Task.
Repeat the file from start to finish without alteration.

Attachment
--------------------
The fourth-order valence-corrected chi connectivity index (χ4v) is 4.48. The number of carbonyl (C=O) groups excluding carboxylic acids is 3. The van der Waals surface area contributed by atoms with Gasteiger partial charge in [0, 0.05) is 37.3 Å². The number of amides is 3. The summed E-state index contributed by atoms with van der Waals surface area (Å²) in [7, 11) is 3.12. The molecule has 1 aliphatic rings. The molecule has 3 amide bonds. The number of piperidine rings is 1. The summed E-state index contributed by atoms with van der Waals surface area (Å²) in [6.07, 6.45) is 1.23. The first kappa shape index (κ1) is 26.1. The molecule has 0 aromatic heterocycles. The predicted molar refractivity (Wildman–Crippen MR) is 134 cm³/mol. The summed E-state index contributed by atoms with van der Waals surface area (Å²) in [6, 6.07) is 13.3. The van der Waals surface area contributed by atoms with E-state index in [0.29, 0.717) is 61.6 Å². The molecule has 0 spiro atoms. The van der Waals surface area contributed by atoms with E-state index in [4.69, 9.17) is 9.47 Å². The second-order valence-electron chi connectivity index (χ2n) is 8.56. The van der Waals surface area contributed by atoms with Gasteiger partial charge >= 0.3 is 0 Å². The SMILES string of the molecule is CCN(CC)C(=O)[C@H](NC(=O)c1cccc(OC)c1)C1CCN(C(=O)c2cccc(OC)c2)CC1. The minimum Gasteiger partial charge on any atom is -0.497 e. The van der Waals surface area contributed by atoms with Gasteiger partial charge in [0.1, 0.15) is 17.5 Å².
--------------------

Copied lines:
The fourth-order valence-corrected chi connectivity index (χ4v) is 4.48. The number of carbonyl (C=O) groups excluding carboxylic acids is 3. The van der Waals surface area contributed by atoms with Gasteiger partial charge in [0, 0.05) is 37.3 Å². The number of amides is 3. The summed E-state index contributed by atoms with van der Waals surface area (Å²) in [7, 11) is 3.12. The molecule has 1 aliphatic rings. The molecule has 3 amide bonds. The number of piperidine rings is 1. The summed E-state index contributed by atoms with van der Waals surface area (Å²) in [6.07, 6.45) is 1.23. The first kappa shape index (κ1) is 26.1. The molecule has 0 aromatic heterocycles. The predicted molar refractivity (Wildman–Crippen MR) is 134 cm³/mol. The summed E-state index contributed by atoms with van der Waals surface area (Å²) in [6, 6.07) is 13.3. The van der Waals surface area contributed by atoms with E-state index in [0.29, 0.717) is 61.6 Å². The molecule has 0 spiro atoms. The van der Waals surface area contributed by atoms with E-state index in [4.69, 9.17) is 9.47 Å². The second-order valence-electron chi connectivity index (χ2n) is 8.56. The van der Waals surface area contributed by atoms with Gasteiger partial charge >= 0.3 is 0 Å². The SMILES string of the molecule is CCN(CC)C(=O)[C@H](NC(=O)c1cccc(OC)c1)C1CCN(C(=O)c2cccc(OC)c2)CC1. The minimum Gasteiger partial charge on any atom is -0.497 e. The van der Waals surface area contributed by atoms with Gasteiger partial charge in [0.1, 0.15) is 17.5 Å².